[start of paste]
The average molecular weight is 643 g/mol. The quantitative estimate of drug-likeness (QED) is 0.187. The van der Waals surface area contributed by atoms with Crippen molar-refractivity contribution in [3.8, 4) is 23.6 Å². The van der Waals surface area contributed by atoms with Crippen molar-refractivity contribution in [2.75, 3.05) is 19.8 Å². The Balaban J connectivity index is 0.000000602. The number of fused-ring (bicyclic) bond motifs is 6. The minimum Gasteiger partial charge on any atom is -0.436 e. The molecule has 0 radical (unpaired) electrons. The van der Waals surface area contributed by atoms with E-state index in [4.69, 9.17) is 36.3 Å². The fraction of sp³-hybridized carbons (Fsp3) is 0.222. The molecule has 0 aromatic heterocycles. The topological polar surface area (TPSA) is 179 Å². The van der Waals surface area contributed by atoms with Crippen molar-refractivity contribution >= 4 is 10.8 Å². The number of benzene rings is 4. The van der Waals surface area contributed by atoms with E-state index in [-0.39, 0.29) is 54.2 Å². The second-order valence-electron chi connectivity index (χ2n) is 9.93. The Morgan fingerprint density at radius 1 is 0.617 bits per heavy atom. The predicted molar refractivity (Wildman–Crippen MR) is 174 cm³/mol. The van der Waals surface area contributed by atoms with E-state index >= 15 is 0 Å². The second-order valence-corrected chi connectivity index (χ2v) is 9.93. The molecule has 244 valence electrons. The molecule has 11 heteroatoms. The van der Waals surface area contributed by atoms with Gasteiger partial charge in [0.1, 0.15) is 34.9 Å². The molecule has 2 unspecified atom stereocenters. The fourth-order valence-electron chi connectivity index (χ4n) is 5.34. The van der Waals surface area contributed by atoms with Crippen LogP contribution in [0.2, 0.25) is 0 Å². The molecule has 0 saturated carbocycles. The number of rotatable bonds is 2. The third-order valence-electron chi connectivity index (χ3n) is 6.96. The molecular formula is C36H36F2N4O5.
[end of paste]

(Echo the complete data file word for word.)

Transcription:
The average molecular weight is 643 g/mol. The quantitative estimate of drug-likeness (QED) is 0.187. The van der Waals surface area contributed by atoms with Crippen molar-refractivity contribution in [3.8, 4) is 23.6 Å². The van der Waals surface area contributed by atoms with Crippen molar-refractivity contribution in [2.75, 3.05) is 19.8 Å². The Balaban J connectivity index is 0.000000602. The number of fused-ring (bicyclic) bond motifs is 6. The minimum Gasteiger partial charge on any atom is -0.436 e. The molecule has 0 radical (unpaired) electrons. The van der Waals surface area contributed by atoms with E-state index in [4.69, 9.17) is 36.3 Å². The fraction of sp³-hybridized carbons (Fsp3) is 0.222. The molecule has 0 aromatic heterocycles. The topological polar surface area (TPSA) is 179 Å². The van der Waals surface area contributed by atoms with Crippen molar-refractivity contribution >= 4 is 10.8 Å². The number of benzene rings is 4. The van der Waals surface area contributed by atoms with E-state index in [-0.39, 0.29) is 54.2 Å². The second-order valence-electron chi connectivity index (χ2n) is 9.93. The Morgan fingerprint density at radius 1 is 0.617 bits per heavy atom. The predicted molar refractivity (Wildman–Crippen MR) is 174 cm³/mol. The van der Waals surface area contributed by atoms with E-state index >= 15 is 0 Å². The second-order valence-corrected chi connectivity index (χ2v) is 9.93. The molecule has 244 valence electrons. The molecule has 11 heteroatoms. The van der Waals surface area contributed by atoms with Gasteiger partial charge in [0.1, 0.15) is 34.9 Å². The molecule has 2 unspecified atom stereocenters. The fourth-order valence-electron chi connectivity index (χ4n) is 5.34. The van der Waals surface area contributed by atoms with Crippen LogP contribution in [0.2, 0.25) is 0 Å². The molecule has 0 saturated carbocycles. The number of rotatable bonds is 2. The third-order valence-electron chi connectivity index (χ3n) is 6.96. The molecular formula is C36H36F2N4O5.